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on the us television networks, saying that he's going to mount a very aggressive defence, also suggesting that the coverage of this case has not been fair to his client. he said that as far as he was concerned, the presumption of innocence was being run over roughshod as a result of some of the coverage. but there has been a huge amount of focus on this case, not least becausejussie smollett is one of the most prominent gay african—american actors and, of course, as things stand, he has been written out of the last two episodes of empire, the series he became famous for, and it's not clear if or when he will return to that programme. opposing demonstrations are to be held in venezuela in the coming hours by supporters of president nicolas maduro and the opposition leader trying to force him from power, juan guaido. the protests come after much of the country has been without power for more than 2a hours, after a nation—wide blackout. from caracas, will grant reports.
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even for people accustomed to blackouts, this was the worst anyone could remember. almost all 23 states in venezuela, plus the capital city, plunged into darkness for more than a day. the chaos it caused was huge. for an already creaking public transport system, some faced little choice but to walk, even with their children under their arms. "i've been walking from plaza venezuela, which is almost 3km away," said this young mother. "i still have a bit more to go." the power cut came amid high political tension in the country with the opposition leader juan guaido trying to force president nicolas maduro from office. both men tried to blame the other. the maduro government said the blackout was an act of sabotage by the opposition, while mr guaido‘s camp blamed government incompetence, corruption and under—investment.
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translation: i am worried for the people who face difficulties in getting home, for the food that's beginning to rot, for the patients who are hospitalised, about whom we are very concerned because of the lack of electrical power. beyond the accusations of either sabotage or incompetence, most venezuelans are just caught in the middle, unable to go to work or lead relatively normal lives. the blackoutjust adds to the growing sense of anxiety across venezuela. translation: i came out looking for water and food for my family, but because of the electrical blackout, the traffic lights aren't working and someone crashed into our car. now we are stuck here, as you can see. now attention turns to saturday's planned marches. two opposing demonstrations planned — one pro—maduro, the other calling for him to go. the long blackout has left people exhausted, but many will still take to the streets to show where their loyalties lie.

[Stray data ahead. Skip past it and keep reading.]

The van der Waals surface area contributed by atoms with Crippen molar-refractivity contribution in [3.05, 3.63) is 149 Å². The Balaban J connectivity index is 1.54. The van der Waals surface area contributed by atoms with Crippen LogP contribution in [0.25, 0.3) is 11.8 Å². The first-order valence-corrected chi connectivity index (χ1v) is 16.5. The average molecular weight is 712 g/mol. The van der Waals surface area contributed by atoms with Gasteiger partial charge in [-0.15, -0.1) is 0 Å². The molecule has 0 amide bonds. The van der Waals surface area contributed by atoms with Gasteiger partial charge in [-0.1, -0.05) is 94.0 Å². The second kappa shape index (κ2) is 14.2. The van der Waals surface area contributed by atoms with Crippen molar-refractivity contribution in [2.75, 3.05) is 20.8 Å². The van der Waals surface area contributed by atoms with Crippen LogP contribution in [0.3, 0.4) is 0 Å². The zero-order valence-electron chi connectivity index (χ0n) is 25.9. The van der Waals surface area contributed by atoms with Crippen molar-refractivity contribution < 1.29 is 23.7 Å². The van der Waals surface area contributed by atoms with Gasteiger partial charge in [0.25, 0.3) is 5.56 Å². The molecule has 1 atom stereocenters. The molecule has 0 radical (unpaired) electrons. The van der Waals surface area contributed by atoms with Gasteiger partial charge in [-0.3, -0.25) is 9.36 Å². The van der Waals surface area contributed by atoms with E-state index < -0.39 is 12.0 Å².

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it seems power — and the lack of it — will be the key questions facing venezuelans for some time yet. will grant, bbc news, caracas. the brexit secretary, stephen barclay, has dismissed the latest initiative from the eu on the withdrawal agreement as "rerunning old arguments". the two sides are trying to agree changes to convince mps at westminster to vote for the deal on tuesday. in brussels, the eu's chief brexit negotiator michel barnier said the eu would give ‘legal force‘ to assurances already made that the uk could not be stuck in a customs union. our europe editor katya adler has more on the political reaction in the uk and brussels. michel barnier‘s proposal went down like a lead balloon, and that is putting it very politely. the brexit secretary shot back that, with a real deadline looming, now is not the time to come up with old arguments,